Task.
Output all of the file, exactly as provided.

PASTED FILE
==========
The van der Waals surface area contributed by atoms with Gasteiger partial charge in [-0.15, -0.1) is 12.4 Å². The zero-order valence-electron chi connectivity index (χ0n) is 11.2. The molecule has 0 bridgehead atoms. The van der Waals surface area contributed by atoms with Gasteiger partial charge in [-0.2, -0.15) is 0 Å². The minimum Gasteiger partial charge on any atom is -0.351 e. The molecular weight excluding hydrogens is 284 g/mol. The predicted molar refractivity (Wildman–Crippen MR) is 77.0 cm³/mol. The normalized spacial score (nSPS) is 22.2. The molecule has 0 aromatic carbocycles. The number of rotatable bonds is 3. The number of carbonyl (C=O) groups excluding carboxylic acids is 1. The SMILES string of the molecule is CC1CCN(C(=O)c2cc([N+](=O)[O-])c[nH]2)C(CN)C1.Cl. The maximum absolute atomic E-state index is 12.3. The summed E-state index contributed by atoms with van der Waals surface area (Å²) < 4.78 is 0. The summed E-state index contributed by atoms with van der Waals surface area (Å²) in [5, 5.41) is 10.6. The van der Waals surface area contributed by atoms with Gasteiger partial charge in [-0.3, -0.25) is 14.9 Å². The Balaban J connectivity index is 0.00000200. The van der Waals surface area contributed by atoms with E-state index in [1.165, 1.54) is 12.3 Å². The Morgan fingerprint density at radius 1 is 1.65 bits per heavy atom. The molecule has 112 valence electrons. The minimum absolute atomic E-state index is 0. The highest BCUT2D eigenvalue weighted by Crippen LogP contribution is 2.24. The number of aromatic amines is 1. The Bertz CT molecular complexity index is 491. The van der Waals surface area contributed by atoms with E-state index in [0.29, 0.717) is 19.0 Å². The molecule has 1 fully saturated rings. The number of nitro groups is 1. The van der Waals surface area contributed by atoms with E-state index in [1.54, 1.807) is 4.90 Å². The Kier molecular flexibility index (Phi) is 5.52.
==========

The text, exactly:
The van der Waals surface area contributed by atoms with Gasteiger partial charge in [-0.15, -0.1) is 12.4 Å². The zero-order valence-electron chi connectivity index (χ0n) is 11.2. The molecule has 0 bridgehead atoms. The van der Waals surface area contributed by atoms with Gasteiger partial charge in [-0.2, -0.15) is 0 Å². The minimum Gasteiger partial charge on any atom is -0.351 e. The molecular weight excluding hydrogens is 284 g/mol. The predicted molar refractivity (Wildman–Crippen MR) is 77.0 cm³/mol. The normalized spacial score (nSPS) is 22.2. The molecule has 0 aromatic carbocycles. The number of rotatable bonds is 3. The number of carbonyl (C=O) groups excluding carboxylic acids is 1. The SMILES string of the molecule is CC1CCN(C(=O)c2cc([N+](=O)[O-])c[nH]2)C(CN)C1.Cl. The maximum absolute atomic E-state index is 12.3. The summed E-state index contributed by atoms with van der Waals surface area (Å²) < 4.78 is 0. The summed E-state index contributed by atoms with van der Waals surface area (Å²) in [5, 5.41) is 10.6. The van der Waals surface area contributed by atoms with Gasteiger partial charge in [-0.3, -0.25) is 14.9 Å². The Balaban J connectivity index is 0.00000200. The van der Waals surface area contributed by atoms with E-state index in [1.165, 1.54) is 12.3 Å². The Morgan fingerprint density at radius 1 is 1.65 bits per heavy atom. The molecule has 112 valence electrons. The minimum absolute atomic E-state index is 0. The highest BCUT2D eigenvalue weighted by Crippen LogP contribution is 2.24. The number of aromatic amines is 1. The Bertz CT molecular complexity index is 491. The van der Waals surface area contributed by atoms with E-state index in [0.29, 0.717) is 19.0 Å². The molecule has 1 fully saturated rings. The number of nitro groups is 1. The van der Waals surface area contributed by atoms with E-state index in [1.54, 1.807) is 4.90 Å². The Kier molecular flexibility index (Phi) is 5.52.